Executive Team Member Profile – Leslie Lundin

Leslie Lundin, Sr. VP and Events DivaScreenshot 2015-10-10 13.52.54
Any organization is only as good as its people, and
SFAS is fortunate to have Leslie’s rare combination of unending energy, leadership, and the graciousness and generosity in developing, planning and hosting many of our large events in her home. If that’s not enough, she’s also a dedicated audiophile with great ears; a consummate and relentless tweaker; and a live music lover with an unquenchable thirst for discovering new music and talented, up-and-coming artists. We are all so grateful for all that Leslie brings to SFAS (which may mean that we’re not so bad after all)! Here’s part one of Leslie’s abbreviated memoir of her lifetime of music. Enjoy! ~ Alón
Ever since I can remember there was music.  Those sweet sounds wrapped me up like a warm blanket on a cold night.  Born in Chicago in the 60’s, living steps from the Playboy Mansion, life was exciting. My dad drove me to school up LSD (Lake Shore Drive for those of you not from the Windy City) in his Porsche Speedster.  Music playing, wind blowing off Lake Michigan, absolute nirvana.  Then came 1968 and according to my parents, State Street was no place for children.  So off we went to Whitewater Lake Wisconsin and a far less glamorous and “safer” life. The lake house was often compared to Fallingwater.  Similar architecture, cold, vast and terribly impractical for the living.  Wisconsin weather was inhospitable at times. Living in the middle of Kettle Moraine State Park, far away from our friends, at the end of a Peninsula that oftentimes would require a 4WD to navigate in the winter, we got really good at making do indoors.  Music became the arbiter of our lives.  It filled the otherwise desolate house and brought the outside world to our remote enclave.  Every morning we had classical music for breakfast, a bit of blue grass for lunch and of course jazz for dinner and then Beatles or Simon and Garfunkel for after dinner dancing while my parents had their Old Fashions.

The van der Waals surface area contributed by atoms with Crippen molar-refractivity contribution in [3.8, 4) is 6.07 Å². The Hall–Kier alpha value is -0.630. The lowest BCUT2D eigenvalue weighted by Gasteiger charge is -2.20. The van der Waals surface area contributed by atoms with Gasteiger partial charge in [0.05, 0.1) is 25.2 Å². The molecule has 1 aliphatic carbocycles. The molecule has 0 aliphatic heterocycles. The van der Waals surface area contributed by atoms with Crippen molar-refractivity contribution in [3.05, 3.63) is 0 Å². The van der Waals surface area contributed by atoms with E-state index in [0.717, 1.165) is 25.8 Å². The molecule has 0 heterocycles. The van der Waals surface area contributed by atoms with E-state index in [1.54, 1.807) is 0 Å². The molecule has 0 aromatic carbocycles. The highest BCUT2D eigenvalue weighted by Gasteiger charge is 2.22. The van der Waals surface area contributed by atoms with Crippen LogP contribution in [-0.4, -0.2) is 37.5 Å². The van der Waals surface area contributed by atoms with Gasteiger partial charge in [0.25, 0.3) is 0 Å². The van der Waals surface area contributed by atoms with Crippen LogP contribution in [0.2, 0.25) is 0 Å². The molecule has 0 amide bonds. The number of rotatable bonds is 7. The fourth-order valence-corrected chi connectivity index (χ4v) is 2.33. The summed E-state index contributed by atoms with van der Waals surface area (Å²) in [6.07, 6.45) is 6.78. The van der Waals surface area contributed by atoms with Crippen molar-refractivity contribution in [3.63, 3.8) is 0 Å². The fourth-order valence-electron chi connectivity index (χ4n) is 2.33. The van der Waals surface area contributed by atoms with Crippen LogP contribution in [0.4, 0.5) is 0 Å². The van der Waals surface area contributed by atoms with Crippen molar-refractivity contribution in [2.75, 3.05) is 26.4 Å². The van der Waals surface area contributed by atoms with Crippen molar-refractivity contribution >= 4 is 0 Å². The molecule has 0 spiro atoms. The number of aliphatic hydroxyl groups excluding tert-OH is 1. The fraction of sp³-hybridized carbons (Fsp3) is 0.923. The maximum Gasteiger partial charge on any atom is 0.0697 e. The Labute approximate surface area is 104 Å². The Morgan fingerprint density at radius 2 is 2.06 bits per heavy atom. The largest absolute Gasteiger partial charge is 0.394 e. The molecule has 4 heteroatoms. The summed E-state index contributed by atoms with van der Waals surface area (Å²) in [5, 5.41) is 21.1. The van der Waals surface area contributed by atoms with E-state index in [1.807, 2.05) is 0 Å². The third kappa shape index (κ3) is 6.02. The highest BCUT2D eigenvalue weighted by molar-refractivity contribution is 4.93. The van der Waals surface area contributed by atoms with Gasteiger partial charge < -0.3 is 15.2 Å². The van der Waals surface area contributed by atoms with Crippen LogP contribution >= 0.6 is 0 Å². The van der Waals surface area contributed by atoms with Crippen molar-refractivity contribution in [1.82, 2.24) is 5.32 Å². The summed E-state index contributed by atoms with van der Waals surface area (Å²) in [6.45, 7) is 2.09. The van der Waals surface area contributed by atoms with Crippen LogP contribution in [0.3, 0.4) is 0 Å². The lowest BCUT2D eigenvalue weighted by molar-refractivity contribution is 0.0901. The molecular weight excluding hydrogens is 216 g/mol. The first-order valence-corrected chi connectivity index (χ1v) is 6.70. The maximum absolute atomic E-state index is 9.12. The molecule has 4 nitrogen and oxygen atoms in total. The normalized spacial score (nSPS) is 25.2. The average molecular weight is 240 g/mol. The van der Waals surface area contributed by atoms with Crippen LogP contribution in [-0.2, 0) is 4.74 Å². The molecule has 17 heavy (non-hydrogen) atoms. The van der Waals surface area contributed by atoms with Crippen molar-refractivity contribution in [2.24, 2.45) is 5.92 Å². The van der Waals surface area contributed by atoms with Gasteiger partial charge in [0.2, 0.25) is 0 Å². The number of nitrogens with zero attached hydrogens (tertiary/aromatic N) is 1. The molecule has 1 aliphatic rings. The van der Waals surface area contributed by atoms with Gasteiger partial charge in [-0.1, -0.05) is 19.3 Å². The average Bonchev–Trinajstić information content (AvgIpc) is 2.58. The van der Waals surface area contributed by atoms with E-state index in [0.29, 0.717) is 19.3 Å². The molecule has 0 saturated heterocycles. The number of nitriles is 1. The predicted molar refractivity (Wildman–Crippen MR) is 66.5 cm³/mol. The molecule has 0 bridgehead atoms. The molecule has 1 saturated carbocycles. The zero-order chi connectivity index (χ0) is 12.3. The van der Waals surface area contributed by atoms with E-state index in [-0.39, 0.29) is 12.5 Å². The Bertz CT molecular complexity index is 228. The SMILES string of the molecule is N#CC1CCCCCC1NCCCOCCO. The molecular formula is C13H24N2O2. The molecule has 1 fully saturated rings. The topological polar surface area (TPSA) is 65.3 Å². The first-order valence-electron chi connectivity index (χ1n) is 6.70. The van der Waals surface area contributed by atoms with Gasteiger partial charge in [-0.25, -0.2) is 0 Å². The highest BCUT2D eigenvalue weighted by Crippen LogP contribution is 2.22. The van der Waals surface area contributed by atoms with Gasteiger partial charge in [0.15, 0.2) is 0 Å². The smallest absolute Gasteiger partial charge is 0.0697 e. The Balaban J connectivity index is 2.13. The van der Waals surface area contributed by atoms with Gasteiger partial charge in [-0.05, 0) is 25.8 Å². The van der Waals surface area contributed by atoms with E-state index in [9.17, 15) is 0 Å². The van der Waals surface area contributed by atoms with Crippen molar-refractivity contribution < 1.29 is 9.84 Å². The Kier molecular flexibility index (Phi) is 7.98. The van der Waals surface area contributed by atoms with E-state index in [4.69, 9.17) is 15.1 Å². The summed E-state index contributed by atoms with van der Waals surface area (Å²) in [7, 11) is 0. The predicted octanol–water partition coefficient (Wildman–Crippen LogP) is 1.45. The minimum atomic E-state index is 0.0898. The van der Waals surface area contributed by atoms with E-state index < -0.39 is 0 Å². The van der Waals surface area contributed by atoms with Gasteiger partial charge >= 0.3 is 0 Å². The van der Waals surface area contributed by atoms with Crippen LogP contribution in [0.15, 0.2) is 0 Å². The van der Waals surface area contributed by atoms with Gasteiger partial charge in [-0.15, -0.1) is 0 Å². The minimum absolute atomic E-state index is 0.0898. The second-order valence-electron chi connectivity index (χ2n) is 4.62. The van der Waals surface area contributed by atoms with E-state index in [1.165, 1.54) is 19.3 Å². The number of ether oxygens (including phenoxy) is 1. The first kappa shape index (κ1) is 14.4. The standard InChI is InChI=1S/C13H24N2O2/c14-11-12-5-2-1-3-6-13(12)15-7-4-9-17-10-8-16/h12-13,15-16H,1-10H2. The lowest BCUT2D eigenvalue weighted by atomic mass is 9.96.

Got my first system, an all in one turntable, at around age 12 from a local rummage sale along with a nice collection of show tunes and classics like Billy Holiday and Nat King Cole.   I was first exposed to typical teenage music at around 14 by my older brother who was a big David Bowie fan (although Bowie was not typical).  I too fell in love with Bowie and to this day, he’s one of my favorite artists.   Desperate to get out of the house, at age 15, I decided to go to college in Madison Wisconsin and live with my older brother and sister.  I cut a deal with my parents and in exchange for doing well in school, they agreed to buy me a new stereo system and give me an allowance.  My parents lived off their real estate and found that student housing was a great investment.  Come 1979, I was the beneficiary of spacious Madison Wisconsin digs offering ample freedom at a very young age under the not so watchful eyes of my older siblings.  Having a good system was a critical part of the equation. (to be continued)
 

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